This is a picture from 2014, they are quite nervous and therefore difficult to photograph. You can see more ‘Birdie” pictures by clicking the Wildlife Category.
That is my Top Ten in Our Garden@ 19, for November, I wonder what will be around for December?
Choosing my Top Ten flowers in Our garden@19 is difficult at any time of year, however one for October has to be the Michaelmas Daisy. (Aster/ Symphyotrichum.)
This white one appeared in the garden two years ago. I think it may have come in with another plant. It is a runner (ie.invasive) by the appearance of its roots, I was unsure whether to keep it, until it flowers then, when it does, I relent.
I like the way it blends in beautifully with number two, the Acer griseum, ( I know its not a flower, I hope Chloris approves*, See below) with its peeling cinnamon like bark…
…along with the Molina ‘Karl Foerster’. The Grasses make a lovely contribution to the October garden, therefore they are my number three.
Helianthus ‘Lemon Queen’ has been a feature in this garden ever since I first saw it in Bob Brown’s, Cotswold Flowers, display beds. It stands at the back of the border, stiff and upright without the need for support.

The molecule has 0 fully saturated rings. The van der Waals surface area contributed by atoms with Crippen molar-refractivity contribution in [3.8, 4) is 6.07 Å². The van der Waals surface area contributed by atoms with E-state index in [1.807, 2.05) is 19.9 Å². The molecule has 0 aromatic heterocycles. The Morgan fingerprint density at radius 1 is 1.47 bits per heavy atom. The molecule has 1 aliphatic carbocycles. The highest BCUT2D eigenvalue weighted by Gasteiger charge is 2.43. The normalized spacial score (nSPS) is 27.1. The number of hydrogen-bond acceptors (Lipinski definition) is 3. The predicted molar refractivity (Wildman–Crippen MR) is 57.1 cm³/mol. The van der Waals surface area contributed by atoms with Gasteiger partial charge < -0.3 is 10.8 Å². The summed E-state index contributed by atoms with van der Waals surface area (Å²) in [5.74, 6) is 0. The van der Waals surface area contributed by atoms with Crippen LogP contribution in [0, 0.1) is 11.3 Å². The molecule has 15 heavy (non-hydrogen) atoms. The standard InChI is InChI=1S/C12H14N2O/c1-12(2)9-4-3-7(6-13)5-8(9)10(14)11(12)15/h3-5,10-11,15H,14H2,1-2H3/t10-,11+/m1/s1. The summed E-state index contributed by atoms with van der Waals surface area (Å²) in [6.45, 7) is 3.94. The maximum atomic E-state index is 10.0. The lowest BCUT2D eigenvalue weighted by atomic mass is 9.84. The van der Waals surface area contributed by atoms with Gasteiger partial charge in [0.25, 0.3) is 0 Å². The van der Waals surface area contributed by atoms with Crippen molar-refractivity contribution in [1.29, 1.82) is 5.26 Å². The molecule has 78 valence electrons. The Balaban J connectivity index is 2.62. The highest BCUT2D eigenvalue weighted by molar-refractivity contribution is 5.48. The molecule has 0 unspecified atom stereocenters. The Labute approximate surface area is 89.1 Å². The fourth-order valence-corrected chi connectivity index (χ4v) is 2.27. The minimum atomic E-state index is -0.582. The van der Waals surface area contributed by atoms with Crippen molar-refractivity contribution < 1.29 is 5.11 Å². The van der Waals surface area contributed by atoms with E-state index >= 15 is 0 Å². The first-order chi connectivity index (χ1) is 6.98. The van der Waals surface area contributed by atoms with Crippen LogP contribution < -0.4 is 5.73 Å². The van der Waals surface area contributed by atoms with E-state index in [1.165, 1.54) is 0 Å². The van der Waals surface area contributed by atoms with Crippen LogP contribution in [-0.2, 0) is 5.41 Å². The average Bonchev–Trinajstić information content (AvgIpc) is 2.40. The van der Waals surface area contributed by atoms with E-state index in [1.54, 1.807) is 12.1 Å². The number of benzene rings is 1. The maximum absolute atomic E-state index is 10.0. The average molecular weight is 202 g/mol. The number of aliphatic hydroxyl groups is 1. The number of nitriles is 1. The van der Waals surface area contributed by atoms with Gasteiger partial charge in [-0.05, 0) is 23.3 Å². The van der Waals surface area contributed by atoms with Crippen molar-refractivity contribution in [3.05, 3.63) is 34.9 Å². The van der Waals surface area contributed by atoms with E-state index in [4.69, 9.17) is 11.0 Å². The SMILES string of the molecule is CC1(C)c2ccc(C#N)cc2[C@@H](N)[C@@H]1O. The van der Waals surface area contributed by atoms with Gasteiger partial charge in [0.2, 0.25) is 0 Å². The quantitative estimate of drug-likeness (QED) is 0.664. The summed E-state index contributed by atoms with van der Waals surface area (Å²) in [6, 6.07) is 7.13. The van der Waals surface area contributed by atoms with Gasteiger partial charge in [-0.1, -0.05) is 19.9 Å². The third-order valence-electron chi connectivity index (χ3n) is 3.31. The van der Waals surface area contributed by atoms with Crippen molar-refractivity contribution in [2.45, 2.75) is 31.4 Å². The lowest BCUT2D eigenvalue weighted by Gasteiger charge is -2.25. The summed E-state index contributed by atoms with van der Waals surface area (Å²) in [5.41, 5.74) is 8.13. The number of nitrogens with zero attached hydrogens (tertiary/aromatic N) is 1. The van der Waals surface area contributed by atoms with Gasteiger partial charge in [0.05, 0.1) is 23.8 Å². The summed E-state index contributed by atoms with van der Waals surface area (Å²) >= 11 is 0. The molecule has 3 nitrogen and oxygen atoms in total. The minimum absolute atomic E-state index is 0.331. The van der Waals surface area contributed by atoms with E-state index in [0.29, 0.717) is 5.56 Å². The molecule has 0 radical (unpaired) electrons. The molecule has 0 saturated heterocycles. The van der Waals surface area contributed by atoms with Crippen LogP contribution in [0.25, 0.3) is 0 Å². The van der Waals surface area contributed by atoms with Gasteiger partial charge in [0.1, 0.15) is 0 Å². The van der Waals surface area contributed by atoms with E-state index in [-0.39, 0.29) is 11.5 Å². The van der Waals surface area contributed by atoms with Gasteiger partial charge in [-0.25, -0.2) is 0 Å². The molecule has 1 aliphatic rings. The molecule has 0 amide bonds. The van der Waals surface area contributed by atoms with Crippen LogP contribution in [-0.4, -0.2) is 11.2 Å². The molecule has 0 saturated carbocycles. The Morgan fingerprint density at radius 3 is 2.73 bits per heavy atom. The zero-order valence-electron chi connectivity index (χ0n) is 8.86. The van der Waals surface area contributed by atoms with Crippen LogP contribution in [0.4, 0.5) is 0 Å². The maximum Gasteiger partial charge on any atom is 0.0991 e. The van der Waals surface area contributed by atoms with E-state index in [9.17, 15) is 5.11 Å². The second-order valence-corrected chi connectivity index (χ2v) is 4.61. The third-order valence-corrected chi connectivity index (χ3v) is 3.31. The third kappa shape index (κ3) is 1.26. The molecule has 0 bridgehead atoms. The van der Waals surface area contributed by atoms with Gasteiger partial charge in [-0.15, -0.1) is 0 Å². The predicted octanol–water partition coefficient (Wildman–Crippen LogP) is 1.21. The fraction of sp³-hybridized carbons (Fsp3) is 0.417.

In the White and Green garden the amazingly reliable Iceberg rose is still flowering…
…along with a late planted Sweet Pea that has decided to climb up the Taxus bac. Fastigiata.
Sedum do not seem to do very well in Our Garden@19 so this one is very welcome.
The Crab Apple ‘Golden Hornet’ is in its second period of glory*, blossom being the first. it is growing alongside the raised bed containing ‘THE’ Dahlia for me ‘David Howard’.
The arch is covered with the ornamental vine ‘Spetchley Red’ through which…
…you can stroll to the banana bench and sit, to take in all the autumn colours in Our Garden@19.
I am joining in with Chloris * and other bloggers posting our Top Ten for October. Please visit them using the link to see their selection.